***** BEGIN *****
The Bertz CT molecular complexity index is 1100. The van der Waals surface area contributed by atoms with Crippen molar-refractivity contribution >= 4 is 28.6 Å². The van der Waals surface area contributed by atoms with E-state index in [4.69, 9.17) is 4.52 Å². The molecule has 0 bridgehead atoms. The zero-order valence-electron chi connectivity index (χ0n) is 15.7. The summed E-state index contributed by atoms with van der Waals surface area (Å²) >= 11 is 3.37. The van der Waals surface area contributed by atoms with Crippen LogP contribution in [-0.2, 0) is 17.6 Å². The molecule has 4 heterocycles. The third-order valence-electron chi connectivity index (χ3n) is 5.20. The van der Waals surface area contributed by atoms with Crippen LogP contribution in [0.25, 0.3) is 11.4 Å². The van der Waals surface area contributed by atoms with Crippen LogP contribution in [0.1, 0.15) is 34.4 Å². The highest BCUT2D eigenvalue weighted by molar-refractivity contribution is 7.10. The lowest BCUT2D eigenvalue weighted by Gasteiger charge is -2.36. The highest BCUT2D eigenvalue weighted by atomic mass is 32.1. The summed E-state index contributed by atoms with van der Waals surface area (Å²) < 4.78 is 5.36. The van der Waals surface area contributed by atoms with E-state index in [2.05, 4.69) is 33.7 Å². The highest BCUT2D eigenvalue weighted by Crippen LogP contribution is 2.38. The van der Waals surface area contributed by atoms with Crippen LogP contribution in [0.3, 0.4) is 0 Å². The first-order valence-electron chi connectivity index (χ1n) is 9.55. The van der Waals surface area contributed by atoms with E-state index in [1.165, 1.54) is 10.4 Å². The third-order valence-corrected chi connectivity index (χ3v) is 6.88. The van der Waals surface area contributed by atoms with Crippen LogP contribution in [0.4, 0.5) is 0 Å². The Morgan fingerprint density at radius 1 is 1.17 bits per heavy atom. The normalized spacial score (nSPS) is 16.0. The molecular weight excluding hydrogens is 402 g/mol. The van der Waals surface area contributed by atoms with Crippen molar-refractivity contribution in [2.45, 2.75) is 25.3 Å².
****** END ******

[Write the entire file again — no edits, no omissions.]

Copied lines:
The Bertz CT molecular complexity index is 1100. The van der Waals surface area contributed by atoms with Crippen molar-refractivity contribution >= 4 is 28.6 Å². The van der Waals surface area contributed by atoms with E-state index in [4.69, 9.17) is 4.52 Å². The molecule has 0 bridgehead atoms. The zero-order valence-electron chi connectivity index (χ0n) is 15.7. The summed E-state index contributed by atoms with van der Waals surface area (Å²) >= 11 is 3.37. The van der Waals surface area contributed by atoms with Crippen LogP contribution in [-0.2, 0) is 17.6 Å². The molecule has 4 heterocycles. The third-order valence-electron chi connectivity index (χ3n) is 5.20. The van der Waals surface area contributed by atoms with Crippen LogP contribution in [0.25, 0.3) is 11.4 Å². The van der Waals surface area contributed by atoms with Crippen LogP contribution in [0.1, 0.15) is 34.4 Å². The highest BCUT2D eigenvalue weighted by molar-refractivity contribution is 7.10. The lowest BCUT2D eigenvalue weighted by Gasteiger charge is -2.36. The highest BCUT2D eigenvalue weighted by atomic mass is 32.1. The summed E-state index contributed by atoms with van der Waals surface area (Å²) < 4.78 is 5.36. The van der Waals surface area contributed by atoms with E-state index in [2.05, 4.69) is 33.7 Å². The highest BCUT2D eigenvalue weighted by Crippen LogP contribution is 2.38. The van der Waals surface area contributed by atoms with Crippen LogP contribution in [0.3, 0.4) is 0 Å². The first-order valence-electron chi connectivity index (χ1n) is 9.55. The van der Waals surface area contributed by atoms with E-state index in [1.165, 1.54) is 10.4 Å². The third-order valence-corrected chi connectivity index (χ3v) is 6.88. The van der Waals surface area contributed by atoms with Crippen LogP contribution in [0.4, 0.5) is 0 Å². The Morgan fingerprint density at radius 1 is 1.17 bits per heavy atom. The normalized spacial score (nSPS) is 16.0. The molecular weight excluding hydrogens is 402 g/mol. The van der Waals surface area contributed by atoms with Crippen molar-refractivity contribution in [2.45, 2.75) is 25.3 Å².